Ninety-nine years ago today the British Parliament passed the Parliament Act. It limited the powers of the House of Lords and set up as official the idea that the chamber should be democratized. The Parliament Act 1911 also changed the way the House of Commons operated by reducing the maximum term of that chamber from seven to five years and introducing MP’s salaries (then at £400 p.a.). These Commons measures were along the lines of what the Chartists and others had long been campaigning for: shorter terms to give the electorate greater voice (because we can vote more often), and wages for MPs so that a private income is not needed to take up the political ‘hobby’.
During Holy Week, I had a couple of episcopal moments. On Palm Sunday, six bishops signed a letter in the Sunday Torygraph that didn’t use the word ‘persecution’, but the resulting headlines did, and one sermon I’ve heard since has. Archbishop Rowan felt it necessary to say publically that they should get things in perspective in his Easter Letter: hear, hear!
The next day, on Maundy Thursday, the Bishop of London felt it necessary refute ‘persecution’ claims in his chrism sermon, but then he went on to talk about how Christians have to fight against the discrimination aimed at us and battle the tide of secularism (this clunkily segued into the twice-repeated materialist motto ‘love is not an emotion’).
On Easter Sunday evening, Nicky Campbell brought out a TV documentary asking whether Christians are persecuted. The show gave fairly free reign to those who wanted to ramp up the persecution fears, but also got the sane voices of the Bishop of Oxford and Theos think-tank in there. I quite liked the clear outline of why the persecution fear exists: that it is based on
- the complex secularising of hegemony,
- increased non-Christian immigration
- and human-rights legislation.
Whereas the fearmongers, like Bishop Michael Nazir-Ali, would point to the secularisation of society as the cause, and crusade for the re-Christianisation of our public spaces, the documentary’s outline gives us more substantial handles for what is happening.
A number of political campaigning organisations of which I am a part are supporting POWER2010. It is part of a desire to put political reform high on the agenda in post-New-Labour Britain. The idea is to choose five policies to put at the centre of the POWER2010 Pledge and campaign for their adoption by the government as a 21st-century Chartist movement. Continue reading
Of these, only Biggar and Graham entered into explicit arguments in support of the establishment of the Church of England, and perhaps did so because they alone specifically dealt with the future of our establishment arrangements. Biggar presented a clear and concise argument for establishment based on political and moral philosophy, while Graham presented a compelling version of the sociological argument from localised social capital. Continue reading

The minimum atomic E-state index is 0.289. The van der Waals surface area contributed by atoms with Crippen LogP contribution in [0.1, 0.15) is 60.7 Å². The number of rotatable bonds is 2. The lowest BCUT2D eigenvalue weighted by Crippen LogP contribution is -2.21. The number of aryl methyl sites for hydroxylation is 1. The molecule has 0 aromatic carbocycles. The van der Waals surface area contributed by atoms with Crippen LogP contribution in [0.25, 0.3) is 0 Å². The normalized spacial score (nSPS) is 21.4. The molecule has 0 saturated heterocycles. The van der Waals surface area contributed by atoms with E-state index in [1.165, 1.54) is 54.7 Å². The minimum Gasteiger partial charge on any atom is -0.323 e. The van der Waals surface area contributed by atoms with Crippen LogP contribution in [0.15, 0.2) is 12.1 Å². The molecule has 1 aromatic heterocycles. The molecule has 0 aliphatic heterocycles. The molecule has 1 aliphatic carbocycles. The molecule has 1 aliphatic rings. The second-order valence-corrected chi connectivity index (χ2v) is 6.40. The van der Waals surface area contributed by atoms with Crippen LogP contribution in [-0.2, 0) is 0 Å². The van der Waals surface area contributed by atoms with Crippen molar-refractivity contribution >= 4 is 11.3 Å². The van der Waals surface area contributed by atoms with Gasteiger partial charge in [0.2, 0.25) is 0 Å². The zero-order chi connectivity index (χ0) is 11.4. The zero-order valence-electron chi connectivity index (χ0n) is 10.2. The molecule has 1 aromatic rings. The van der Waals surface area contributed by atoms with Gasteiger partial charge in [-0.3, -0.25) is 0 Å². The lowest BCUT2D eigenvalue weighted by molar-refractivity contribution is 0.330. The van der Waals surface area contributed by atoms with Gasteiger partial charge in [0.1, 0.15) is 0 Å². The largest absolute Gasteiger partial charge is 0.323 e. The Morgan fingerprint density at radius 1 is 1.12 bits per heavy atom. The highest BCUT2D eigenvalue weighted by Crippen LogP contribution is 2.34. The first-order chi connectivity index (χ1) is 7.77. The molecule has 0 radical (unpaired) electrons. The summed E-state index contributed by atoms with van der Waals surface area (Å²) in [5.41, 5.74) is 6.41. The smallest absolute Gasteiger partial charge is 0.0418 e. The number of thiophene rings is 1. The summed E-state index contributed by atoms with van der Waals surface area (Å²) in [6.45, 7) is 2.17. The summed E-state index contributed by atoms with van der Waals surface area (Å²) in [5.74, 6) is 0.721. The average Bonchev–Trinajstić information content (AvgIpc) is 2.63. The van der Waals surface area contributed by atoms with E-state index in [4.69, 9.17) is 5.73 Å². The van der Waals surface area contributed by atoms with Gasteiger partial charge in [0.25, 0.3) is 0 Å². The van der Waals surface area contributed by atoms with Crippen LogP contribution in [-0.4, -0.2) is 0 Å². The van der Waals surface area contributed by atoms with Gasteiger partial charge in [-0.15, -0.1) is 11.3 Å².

We, the elite, do not believe in the kind of constitution most other advanced nations have — those that boast a belief in popular sovereignty; with resounding declarations such as ‘we, the people’, and that tend to contain rules about how government should act.
We describe ours as the ‘unwritten constitution’. It is a collection of laws, fictions, powers left over from the old monarchy and powers that we make up as we go along. It allows us to decide what governments can do; and best of all, only we have the power to change it.
I remember the feeling when Tony Blair became prime minister, Labour came to power and the long, ugly Tory rule that had existed for most of my life was ended. It was May 1997; the weather was good, the cricket was good, the politicians were good. I wasn’t a member of the Labour Party then, but I voted Labour, and was desperate to see the change that Tony Blair promised. Of course, I was naive, but back then we were willing to give Tony a lot of rope as long as he got us in.
There have been many brave and positive achievements by Labour in government since then. Scotland has its Parliament, Wales its Assembly and Northern Ireland has an almost functioning political system that looks unable to return to the violence of the past. Devolution was a bold move that has revived civil society in the smaller members countries of our Union and reconnected them with politics. Continue reading
The main reason why I’m an Anglican is because I’m English, and being C of E is like a national default (at least it used to be, in the days before opting out of organised religion became the new default). That’s it, mundane and simple. As with so many things in life, the original reason for a decision is often pretty mundane. The reasoning and calculated arguments are added later. This is partly a natural evaluation that we do, but it is also an attempt not to look too stupid. We can go to great lengths to justify all sorts of decisions that, in truth, originated by whim of circumstance. Sometimes it’s liberating to be honest about our reasons. I chose my theological college because they served a nice cheeseboard when I visited, and I couldn’t afford the time or train fare to look elsewhere.
This is not to say that the later reasoning is a cover up. It can be, but it is still important to justify why we are where we are. I find this reasoning increasingly important as I find very good reasons not to be Anglican. I hate the Church of England’s ties with Establishment — Elizabeth Windsor as ‘Supreme Governor’, bishops sitting in the House of Lords, and the general societal superiority this tends to create (varieties of exceptionalism and classism). I hate its history of collusion with British empire building. I hate its lack of courage and self-knowledge and the blinkered pettiness it breeds. Continue reading